Elevating the Sense of Place: The First Impression of Urban Spaces
by Corrie Meyer, ASLA

A professional in the urban design field is responsible for the urban environment. That responsibility is primarily to ensure the health, safety, and welfare for the people in that place, but also to create an impression or a “sense” of that urban space. So what makes a strong sense of place in the urban environment? 

Writers including William H. Whyte, Jane Jacobs, Kevin Lynch, and David Sucher have described elements of great urban environments that reflect the community well. The United States Green Building Council has even established a measuring system to create sustainable neighborhood developments (LEED: ND). In consideration of these concepts and principles, I believe that the following features are elements of an urban environment with a strong sense of place:

  • People of all types use and enjoy the space
  • People feel safe
  • People have the opportunity to watch other people
  • There is a distinctive culture
  • There are comfortable green spaces and landscapes (with art)
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Brick Head 3, 2004 by James Tyler, placed in an urban park on Mass Ave. Image courtesy Schmidt Associates.
  • There is an inviting and comfortable aesthetic
  • People can arrive at the urban environment via multiple modes of transportation
  • Businesses are successful.

Visitors should also perceive these elements in a “blink of time.” In his book, Blink: The Power of Thinking Without Thinking, Malcolm Gladwell writes that in a moment’s time, one’s subconscious has processed its surrounding and established a fairly accurate first impression based on previous experiences.
An example of space that already reflects a good first impression—and is on track to move from good to great—is Massachusetts Avenue (“Mass Ave”) in Indianapolis, Indiana.

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Mass Ave logo. Image courtesy Schmidt Associates.

Mass Ave is a thriving and established area also known as the Mass Ave Arts & Theatre District. It is a six-block mixed-use corridor a half-mile from the heart of downtown Indianapolis. The neighborhood prominently displays public art and is home to great local theatres, restaurants, and shops.

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Locally-Owned Business “Mass Ave Toys.” Image courtesy Schmidt Associates.

Mass Ave is also six to ten blocks from key basketball and football arenas. But this distance from the sports complexes is just far enough away that sports fans do not tend to find Mass Ave on their own.

In light of this disconnect, local stakeholders have developed the “Mass Ave Placemaking Plan” to elevate its presence as a destination point in Indianapolis. The hope is to make Mass Ave a “must-see” location similar to visiting Times Square when you are in New York City, the French Quarter in New Orleans, or the Magnificent Mile in Chicago.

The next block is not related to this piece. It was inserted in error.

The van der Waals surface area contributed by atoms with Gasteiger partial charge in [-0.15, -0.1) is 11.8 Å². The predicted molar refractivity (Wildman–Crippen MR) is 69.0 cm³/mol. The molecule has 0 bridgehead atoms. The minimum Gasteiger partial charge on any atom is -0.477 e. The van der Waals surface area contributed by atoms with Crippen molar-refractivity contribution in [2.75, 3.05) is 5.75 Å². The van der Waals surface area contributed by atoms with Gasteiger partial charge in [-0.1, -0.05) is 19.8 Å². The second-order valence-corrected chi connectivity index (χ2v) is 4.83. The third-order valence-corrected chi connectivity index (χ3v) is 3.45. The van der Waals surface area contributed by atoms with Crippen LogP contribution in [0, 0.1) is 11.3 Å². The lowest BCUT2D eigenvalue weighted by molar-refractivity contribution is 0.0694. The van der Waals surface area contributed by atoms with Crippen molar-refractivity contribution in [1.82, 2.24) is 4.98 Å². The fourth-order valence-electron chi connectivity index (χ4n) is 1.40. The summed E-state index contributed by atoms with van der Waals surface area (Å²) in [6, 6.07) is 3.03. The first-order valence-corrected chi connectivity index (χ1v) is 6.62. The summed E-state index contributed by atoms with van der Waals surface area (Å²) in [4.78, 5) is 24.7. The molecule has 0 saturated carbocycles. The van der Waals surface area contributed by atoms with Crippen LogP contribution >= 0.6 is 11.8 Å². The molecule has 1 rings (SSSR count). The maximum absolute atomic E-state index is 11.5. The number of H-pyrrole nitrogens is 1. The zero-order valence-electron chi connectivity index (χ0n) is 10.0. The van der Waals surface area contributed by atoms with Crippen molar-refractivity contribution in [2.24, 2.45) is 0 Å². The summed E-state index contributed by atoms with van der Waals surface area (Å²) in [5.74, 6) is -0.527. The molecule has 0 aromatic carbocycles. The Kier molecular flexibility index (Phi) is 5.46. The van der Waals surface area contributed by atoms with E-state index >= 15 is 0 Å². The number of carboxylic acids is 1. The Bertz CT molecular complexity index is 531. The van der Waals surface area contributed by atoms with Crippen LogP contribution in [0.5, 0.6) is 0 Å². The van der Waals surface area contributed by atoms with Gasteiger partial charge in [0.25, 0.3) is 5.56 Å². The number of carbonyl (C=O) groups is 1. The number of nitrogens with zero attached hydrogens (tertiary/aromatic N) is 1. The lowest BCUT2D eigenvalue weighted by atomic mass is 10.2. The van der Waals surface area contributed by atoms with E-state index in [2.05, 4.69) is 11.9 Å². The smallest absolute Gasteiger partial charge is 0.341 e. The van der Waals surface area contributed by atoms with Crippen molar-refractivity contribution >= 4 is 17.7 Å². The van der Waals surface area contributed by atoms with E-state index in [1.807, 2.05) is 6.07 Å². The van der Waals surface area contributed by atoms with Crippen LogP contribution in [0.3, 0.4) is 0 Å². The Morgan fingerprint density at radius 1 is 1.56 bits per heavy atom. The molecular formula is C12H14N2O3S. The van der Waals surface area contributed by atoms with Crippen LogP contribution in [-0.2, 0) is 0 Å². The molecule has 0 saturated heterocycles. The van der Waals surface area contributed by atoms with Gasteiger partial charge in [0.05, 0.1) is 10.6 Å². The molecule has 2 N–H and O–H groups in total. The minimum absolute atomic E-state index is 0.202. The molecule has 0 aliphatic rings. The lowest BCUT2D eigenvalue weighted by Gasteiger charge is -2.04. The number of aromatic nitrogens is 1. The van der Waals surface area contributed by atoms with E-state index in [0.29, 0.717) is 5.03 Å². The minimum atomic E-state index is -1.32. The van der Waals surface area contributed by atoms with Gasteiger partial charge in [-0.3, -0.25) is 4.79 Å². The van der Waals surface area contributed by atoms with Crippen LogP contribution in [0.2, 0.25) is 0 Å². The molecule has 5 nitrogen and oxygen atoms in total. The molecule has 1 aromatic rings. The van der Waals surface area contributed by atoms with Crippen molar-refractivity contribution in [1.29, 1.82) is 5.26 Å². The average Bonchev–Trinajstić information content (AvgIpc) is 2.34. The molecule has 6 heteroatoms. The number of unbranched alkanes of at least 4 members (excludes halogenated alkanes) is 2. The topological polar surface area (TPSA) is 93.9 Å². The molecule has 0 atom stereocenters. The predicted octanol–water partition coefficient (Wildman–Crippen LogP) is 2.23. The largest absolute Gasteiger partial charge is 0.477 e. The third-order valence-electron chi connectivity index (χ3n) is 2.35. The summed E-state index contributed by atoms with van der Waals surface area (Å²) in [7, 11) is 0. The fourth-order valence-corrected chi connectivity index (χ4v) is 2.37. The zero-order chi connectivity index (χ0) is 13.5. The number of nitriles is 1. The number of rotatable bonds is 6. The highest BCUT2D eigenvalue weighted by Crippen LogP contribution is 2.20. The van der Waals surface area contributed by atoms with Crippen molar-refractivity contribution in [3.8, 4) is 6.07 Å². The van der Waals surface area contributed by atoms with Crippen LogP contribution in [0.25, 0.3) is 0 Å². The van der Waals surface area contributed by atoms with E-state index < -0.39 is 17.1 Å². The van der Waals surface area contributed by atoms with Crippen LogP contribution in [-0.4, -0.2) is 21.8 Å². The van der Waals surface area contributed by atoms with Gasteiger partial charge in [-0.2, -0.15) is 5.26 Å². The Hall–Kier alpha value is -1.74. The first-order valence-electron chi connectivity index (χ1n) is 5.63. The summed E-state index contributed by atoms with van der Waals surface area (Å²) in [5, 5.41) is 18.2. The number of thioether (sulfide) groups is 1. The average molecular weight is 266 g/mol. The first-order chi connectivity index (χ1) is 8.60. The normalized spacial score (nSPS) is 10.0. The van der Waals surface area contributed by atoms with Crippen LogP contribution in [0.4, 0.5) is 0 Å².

With this goal in mind, the firm Schmidt Associates has collaborated with the local community development corporation, Riley Area Development Corp. to update the 10-year-old Mass Ave Commercial Development Plan to take this urban place from good to great. The team conducted two public input sessions in late March and early April, 2010 to give Mass Ave stakeholders a chance to brainstorm. From these meetings, they assembled a series of goals for the corridor that include:

  • Increasing density and consumer spending
  • Creating a transformative experience for visitors with entertainment and art
  • Improving lighting and increasing circulation around Downtown
  • Improving the quality of everyone’s experience, so they consider Mass Ave as a “must-see” and “must-experience” destination
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Creative ideas for lighting public art, trees, and iconic art on Mass Ave. Image courtesy Schmidt Associates.

The team and local leaders are now exploring capital improvement projects to accomplish the goals. The short-term tasks include improving the lighting with installation of tree lights and streetlight canopies, enhancing the landscaping, and installing iconic art before the Super Bowl lands in Indianapolis in 2012.

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Designs for street canopy and tree lighting, district signage, and architectural murals on blank walls. Image courtesy Schmidt Associates.

Our responsibility as urban designers is to invoke, elevate, and strengthen the sense of place in these environments. We can accomplish this by working with local leaders, experts, and members of the community to transform these spaces. Although urban spaces are defined in a blink—with patience, persistence, and passion—they can become memorable places that locals and visitors alike want to experience.

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Image courtesy Schmidt Associates.

Corrie Meyer, ASLA, is a landscape architect and urban planner at Schmidt Associates in Indianapolis, Indiana and can be reached at: cmeyer@schmidt-arch.com.

 
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CONTENTS


Letter from the Chair
Hidden Gems of NYC – Herald and Greeley Squares
Elevating the Sense of Place: The First Impression of Urban Spaces
That’s So Pedestrian: The Pedestrian Mall Still Succeeds in the American College Town
Got a Great Idea for Moore Square? A Community Open Call for Ideas and Raleigh’s First Public Design Competition
The New Urbanism/Landscape Urbanism Debate from a Landscape Architect’s Perspective
Walking the Walk - Getting in Touch with LID Design
Building Sustainable Places: The Earth Advantage® Community Standard
Shrinking Cities: Design Challenge on a Shoestring Budget
Redefining Urban Design for a Barrio in Caracas
 

 

Taner Özdil, ASLA, Co-Chair
(817) 272-5089
tozdil@uta.edu

Marc Yeber, ASLA, Co-Chair
(323) 822-3222
marcyeber@yahoo.com